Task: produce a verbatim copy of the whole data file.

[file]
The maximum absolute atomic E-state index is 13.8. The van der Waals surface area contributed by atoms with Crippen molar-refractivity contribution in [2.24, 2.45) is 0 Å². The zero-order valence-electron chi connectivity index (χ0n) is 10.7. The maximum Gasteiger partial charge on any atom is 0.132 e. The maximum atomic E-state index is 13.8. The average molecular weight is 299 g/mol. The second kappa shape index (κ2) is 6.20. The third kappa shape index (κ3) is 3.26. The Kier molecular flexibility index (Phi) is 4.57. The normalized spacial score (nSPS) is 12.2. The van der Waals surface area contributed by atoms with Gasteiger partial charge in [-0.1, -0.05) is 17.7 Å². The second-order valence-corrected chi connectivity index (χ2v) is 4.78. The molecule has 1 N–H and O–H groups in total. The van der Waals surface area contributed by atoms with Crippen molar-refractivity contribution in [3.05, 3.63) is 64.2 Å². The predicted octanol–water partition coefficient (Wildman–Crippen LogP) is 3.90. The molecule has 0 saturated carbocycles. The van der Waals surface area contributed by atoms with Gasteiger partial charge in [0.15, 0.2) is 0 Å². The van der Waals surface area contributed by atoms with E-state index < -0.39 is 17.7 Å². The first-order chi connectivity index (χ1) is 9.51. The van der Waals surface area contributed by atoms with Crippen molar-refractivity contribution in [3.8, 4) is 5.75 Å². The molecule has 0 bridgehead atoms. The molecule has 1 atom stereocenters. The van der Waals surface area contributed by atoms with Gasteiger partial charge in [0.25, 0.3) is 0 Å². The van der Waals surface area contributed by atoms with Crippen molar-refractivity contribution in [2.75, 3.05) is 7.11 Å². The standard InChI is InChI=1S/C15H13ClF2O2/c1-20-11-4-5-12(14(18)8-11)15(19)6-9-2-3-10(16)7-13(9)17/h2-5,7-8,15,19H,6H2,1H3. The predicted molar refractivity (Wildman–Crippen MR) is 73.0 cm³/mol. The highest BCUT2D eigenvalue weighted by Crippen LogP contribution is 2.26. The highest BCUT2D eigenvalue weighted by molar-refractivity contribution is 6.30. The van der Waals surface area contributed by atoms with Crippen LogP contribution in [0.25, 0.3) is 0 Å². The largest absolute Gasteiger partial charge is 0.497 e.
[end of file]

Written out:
The maximum absolute atomic E-state index is 13.8. The van der Waals surface area contributed by atoms with Crippen molar-refractivity contribution in [2.24, 2.45) is 0 Å². The zero-order valence-electron chi connectivity index (χ0n) is 10.7. The maximum Gasteiger partial charge on any atom is 0.132 e. The maximum atomic E-state index is 13.8. The average molecular weight is 299 g/mol. The second kappa shape index (κ2) is 6.20. The third kappa shape index (κ3) is 3.26. The Kier molecular flexibility index (Phi) is 4.57. The normalized spacial score (nSPS) is 12.2. The van der Waals surface area contributed by atoms with Gasteiger partial charge in [-0.1, -0.05) is 17.7 Å². The second-order valence-corrected chi connectivity index (χ2v) is 4.78. The molecule has 1 N–H and O–H groups in total. The van der Waals surface area contributed by atoms with Crippen molar-refractivity contribution in [3.05, 3.63) is 64.2 Å². The predicted octanol–water partition coefficient (Wildman–Crippen LogP) is 3.90. The molecule has 0 saturated carbocycles. The van der Waals surface area contributed by atoms with Gasteiger partial charge in [0.15, 0.2) is 0 Å². The van der Waals surface area contributed by atoms with E-state index < -0.39 is 17.7 Å². The first-order chi connectivity index (χ1) is 9.51. The van der Waals surface area contributed by atoms with Crippen molar-refractivity contribution in [3.8, 4) is 5.75 Å². The molecule has 0 bridgehead atoms. The molecule has 1 atom stereocenters. The van der Waals surface area contributed by atoms with Gasteiger partial charge in [0.25, 0.3) is 0 Å². The van der Waals surface area contributed by atoms with Crippen molar-refractivity contribution in [2.75, 3.05) is 7.11 Å². The standard InChI is InChI=1S/C15H13ClF2O2/c1-20-11-4-5-12(14(18)8-11)15(19)6-9-2-3-10(16)7-13(9)17/h2-5,7-8,15,19H,6H2,1H3. The predicted molar refractivity (Wildman–Crippen MR) is 73.0 cm³/mol. The highest BCUT2D eigenvalue weighted by Crippen LogP contribution is 2.26. The highest BCUT2D eigenvalue weighted by molar-refractivity contribution is 6.30. The van der Waals surface area contributed by atoms with Crippen LogP contribution in [0.25, 0.3) is 0 Å². The largest absolute Gasteiger partial charge is 0.497 e.